The biblical understanding of kingship as dominion, justice, and service leads us to ask an intensely practical question:
What are kings supposed to do?
And, more poignantly, what are we supposed to do as God’s “kingly” people?
Our chief task is to announce that Jesus is Lord. Again, for the Christians in the first century, this was a deeply seditious statement. In the Roman Empire, only Caesar was Lord. To say Jesus was Lord and not Caesar was an invitation to suffer Rome’s retributive justice. Any earthly government must fall beneath the lordship of Jesus. They oppose him with their brazenness and their pride.
In the New Testament, these “announcements” were carried out through the twin tasks of preaching and evangelism. The Greek word for preaching is kerygma, which refers to speech accompanied by action. You have to announce Christ as the source of life with your words and through your behaviors.
It is insufficient simply to talk about Jesus, but you must actually talk about him.
Likewise, it is insufficient to simply live a well-mannered, virtuous Christian life, but you must live a well-mannered, virtuous Christian life.
In our contemporary setting, people are very fond of quoting St. Francis of Assisi, who said, “Preach the gospel at all times. If necessary, use words.” Though we love the quote, we consistently misinterpret it. Because of our proclivity to avoid talking about Jesus, we pretend that St. Francis said, “Just be good. Don’t say anything … don’t be a religious weirdo.”
That’s a copout.
We have to say, out loud, in whatever way makes sense, Jesus is Lord and no one else. We have to speak it. Jesus’ first followers were crucified, not because they were virtuous, but because of their vocal, public insistence that Caesar was a fraud.
The Greek word for evangelism is euanggelion. It means good news, which was the ancient equivalent of “breaking news” or “today’s headlines.” The breaking news concerns Jesus’ promise of life and life more abundantly. The promise is not about going to heaven when you die. It’s about experiencing the life of heaven for all eternity, beginning right now.
Again, both preaching and evangelism require speaking out loud about Christ. Jesus is The Word, and we are people, commissioned by God, to speak words of promise, hope, and allegiance to the King of Kings and Lord of Lords.
Secondly, kings steward creation. We are meant to conserve and conceive God’s creativity. We are tasked with optimizing the conditions of the world so God’s blessing can flow in unmitigated goodness. That means we have to celebrate good things, authenticating and validating them in concert with the spirit of God. It also means we have to oppose bad things.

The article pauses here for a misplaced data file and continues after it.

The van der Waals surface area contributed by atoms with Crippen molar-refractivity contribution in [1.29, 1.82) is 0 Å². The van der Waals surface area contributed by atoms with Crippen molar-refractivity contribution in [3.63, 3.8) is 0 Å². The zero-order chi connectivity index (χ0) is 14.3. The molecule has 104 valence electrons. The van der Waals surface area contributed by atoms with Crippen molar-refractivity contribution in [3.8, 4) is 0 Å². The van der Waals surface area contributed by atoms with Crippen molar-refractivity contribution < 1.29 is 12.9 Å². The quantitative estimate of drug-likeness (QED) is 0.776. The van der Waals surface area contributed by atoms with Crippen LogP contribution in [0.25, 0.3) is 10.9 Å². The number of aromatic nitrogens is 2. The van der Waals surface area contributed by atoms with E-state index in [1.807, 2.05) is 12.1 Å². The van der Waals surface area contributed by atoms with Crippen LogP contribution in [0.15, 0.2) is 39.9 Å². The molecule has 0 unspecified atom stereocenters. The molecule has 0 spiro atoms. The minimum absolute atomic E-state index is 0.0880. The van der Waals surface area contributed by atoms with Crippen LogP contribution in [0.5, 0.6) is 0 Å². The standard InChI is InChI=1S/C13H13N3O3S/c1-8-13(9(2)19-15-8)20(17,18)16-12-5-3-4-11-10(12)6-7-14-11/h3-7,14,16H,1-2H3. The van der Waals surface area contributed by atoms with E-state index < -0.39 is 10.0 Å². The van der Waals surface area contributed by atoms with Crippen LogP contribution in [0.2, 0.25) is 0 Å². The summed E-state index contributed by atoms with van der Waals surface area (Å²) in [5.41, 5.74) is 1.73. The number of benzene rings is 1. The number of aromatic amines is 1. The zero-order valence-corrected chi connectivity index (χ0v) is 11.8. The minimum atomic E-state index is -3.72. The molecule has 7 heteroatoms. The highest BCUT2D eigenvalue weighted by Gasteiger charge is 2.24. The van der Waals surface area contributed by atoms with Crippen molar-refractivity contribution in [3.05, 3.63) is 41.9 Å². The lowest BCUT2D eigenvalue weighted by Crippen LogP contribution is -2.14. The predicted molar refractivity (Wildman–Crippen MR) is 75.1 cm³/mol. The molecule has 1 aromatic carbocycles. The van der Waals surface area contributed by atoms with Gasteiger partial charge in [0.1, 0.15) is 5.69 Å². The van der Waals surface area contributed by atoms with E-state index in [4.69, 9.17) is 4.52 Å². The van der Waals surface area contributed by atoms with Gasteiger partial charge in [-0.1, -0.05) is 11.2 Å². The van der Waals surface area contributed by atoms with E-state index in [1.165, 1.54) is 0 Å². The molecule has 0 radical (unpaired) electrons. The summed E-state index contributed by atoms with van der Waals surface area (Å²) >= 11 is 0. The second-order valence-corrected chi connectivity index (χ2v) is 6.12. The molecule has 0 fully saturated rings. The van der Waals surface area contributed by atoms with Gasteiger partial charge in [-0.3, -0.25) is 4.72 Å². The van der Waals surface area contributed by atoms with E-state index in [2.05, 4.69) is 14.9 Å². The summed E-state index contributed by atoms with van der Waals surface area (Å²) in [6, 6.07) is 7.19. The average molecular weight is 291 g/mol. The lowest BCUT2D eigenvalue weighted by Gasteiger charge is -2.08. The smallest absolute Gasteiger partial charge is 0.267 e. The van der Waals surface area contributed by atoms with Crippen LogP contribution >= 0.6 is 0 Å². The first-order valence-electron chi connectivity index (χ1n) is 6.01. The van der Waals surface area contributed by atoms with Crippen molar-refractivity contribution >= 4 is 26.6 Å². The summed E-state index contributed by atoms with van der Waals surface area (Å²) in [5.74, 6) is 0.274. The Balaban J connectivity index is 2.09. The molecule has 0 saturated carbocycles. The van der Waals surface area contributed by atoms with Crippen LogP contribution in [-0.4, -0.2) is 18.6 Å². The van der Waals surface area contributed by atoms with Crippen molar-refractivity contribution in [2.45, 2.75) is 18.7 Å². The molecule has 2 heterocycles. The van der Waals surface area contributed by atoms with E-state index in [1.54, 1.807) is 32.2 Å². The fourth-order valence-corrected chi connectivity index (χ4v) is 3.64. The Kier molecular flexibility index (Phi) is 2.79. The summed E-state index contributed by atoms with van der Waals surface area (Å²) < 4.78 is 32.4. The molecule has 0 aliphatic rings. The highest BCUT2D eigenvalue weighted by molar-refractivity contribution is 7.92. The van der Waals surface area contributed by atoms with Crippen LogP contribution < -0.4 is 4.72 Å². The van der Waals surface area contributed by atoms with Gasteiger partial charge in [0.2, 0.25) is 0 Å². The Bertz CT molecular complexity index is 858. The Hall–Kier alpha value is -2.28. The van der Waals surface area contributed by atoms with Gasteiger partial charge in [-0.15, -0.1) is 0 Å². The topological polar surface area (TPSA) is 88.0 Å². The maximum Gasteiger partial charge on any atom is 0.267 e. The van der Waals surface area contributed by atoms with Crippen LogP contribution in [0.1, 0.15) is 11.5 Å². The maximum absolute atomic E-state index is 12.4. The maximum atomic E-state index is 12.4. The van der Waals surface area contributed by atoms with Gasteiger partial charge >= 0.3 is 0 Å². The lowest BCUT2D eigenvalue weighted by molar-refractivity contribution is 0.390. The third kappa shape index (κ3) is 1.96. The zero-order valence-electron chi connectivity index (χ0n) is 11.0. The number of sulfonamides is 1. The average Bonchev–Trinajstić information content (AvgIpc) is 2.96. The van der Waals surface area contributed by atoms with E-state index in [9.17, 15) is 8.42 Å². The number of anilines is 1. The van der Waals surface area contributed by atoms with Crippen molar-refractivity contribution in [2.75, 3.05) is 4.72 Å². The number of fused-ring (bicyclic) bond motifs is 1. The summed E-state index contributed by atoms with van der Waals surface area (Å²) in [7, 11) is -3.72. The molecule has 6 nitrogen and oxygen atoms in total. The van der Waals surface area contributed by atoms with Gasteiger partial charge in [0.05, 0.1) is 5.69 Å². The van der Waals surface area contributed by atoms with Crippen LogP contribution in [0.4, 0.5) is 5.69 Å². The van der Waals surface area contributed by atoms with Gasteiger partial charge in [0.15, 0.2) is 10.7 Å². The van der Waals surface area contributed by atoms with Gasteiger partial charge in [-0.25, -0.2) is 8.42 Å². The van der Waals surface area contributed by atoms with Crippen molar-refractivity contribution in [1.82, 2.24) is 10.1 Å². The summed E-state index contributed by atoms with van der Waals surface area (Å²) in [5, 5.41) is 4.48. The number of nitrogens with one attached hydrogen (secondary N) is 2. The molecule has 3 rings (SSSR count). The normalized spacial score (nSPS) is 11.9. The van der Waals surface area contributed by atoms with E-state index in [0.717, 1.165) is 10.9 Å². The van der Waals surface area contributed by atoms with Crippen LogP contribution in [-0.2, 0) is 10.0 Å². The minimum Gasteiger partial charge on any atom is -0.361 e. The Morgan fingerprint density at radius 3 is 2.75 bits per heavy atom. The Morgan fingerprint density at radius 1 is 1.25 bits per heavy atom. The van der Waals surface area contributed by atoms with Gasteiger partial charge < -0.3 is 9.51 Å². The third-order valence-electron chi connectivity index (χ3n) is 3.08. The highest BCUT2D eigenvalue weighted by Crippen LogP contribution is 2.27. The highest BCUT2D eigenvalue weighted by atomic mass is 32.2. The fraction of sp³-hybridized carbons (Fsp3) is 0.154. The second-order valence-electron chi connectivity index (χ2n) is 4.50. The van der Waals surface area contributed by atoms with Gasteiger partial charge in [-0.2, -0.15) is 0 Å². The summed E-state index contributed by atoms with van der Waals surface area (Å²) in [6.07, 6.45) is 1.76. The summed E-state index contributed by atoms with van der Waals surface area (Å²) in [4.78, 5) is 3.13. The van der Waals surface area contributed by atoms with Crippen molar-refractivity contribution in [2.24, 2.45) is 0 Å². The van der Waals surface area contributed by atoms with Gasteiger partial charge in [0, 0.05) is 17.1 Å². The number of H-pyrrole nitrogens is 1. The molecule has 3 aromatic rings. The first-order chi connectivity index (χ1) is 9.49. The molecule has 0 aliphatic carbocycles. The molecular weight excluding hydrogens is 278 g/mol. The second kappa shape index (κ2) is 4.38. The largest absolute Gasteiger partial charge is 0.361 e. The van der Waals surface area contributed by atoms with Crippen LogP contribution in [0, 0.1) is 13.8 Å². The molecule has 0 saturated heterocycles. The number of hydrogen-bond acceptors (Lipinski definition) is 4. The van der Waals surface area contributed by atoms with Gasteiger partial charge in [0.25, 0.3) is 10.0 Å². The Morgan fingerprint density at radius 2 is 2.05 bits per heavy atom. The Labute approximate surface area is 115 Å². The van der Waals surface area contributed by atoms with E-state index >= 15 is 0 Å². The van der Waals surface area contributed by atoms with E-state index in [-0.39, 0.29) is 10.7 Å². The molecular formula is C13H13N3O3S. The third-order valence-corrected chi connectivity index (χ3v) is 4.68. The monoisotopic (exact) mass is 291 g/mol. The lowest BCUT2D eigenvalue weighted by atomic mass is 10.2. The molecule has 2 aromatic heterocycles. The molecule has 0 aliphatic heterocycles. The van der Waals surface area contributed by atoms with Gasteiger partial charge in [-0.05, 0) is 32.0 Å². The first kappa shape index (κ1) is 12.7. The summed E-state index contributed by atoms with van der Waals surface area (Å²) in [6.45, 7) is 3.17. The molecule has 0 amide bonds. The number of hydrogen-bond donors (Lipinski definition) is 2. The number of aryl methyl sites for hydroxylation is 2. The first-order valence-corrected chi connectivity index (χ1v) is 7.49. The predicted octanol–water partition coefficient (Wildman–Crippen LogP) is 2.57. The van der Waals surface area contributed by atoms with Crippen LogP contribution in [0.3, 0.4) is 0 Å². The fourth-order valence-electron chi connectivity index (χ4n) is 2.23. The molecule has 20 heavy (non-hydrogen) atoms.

Kings have a responsibility to remind people what’s right and what’s not. Paul, for example, challenged the Roman soldiers who unjustly arrested him in Acts 22, reminding them they were operating outside the boundaries of their own authority, since he was a Roman citizen himself and should not have been subject to their punitive actions.
There are times when we must stand up and say to those in power, “you cannot do that.” We must not sit idly by and allow the powerless to be marginalized or persecuted or commodified.
Third, kings bring people together. In monarchial terms, kings bring people together under the law, through the economy, within the bounds of their kingdom. In the church, we gather people together based on our love for and allegiance to Jesus Christ. We are “called out” by our love for him, reminiscent of the Greek word ecclesia.
When we gather together as the church, the old divisions of age, race, economic status, and political orientation are meant to recede deep into the background, so they accent our communities without ever dominating our communities. We’re not all called to be the same, but we are called to be together in love, putting aside our differences, out of deference to Jesus.
Being royal, in broad strokes, means cooperating with God in his mission to heal the world. The three main ways we do that are
to announce Jesus as Lord and as the source of life (kerygma),
to stand up for restorative justice and steward creation (Pax Christi),
and to seek others out and bring them together into the kingdom of God (ecclesia).
We follow Christ together and welcome others to do the same.
Dr. David McDonald is the teaching pastor at Westwinds Community Church in Jackson, MI. The church, widely considered among the most innovative in America, has been featured on CNN.com and in the Wall Street Journal, the New York Times, and Time Magazine. David weaves deep theological truths with sharp social analysis and peculiar observations on pop culture. He lives in Jackson with his wife, Carmel, and their two kids. Follow him on twitter (@fossores) or online at fossores.com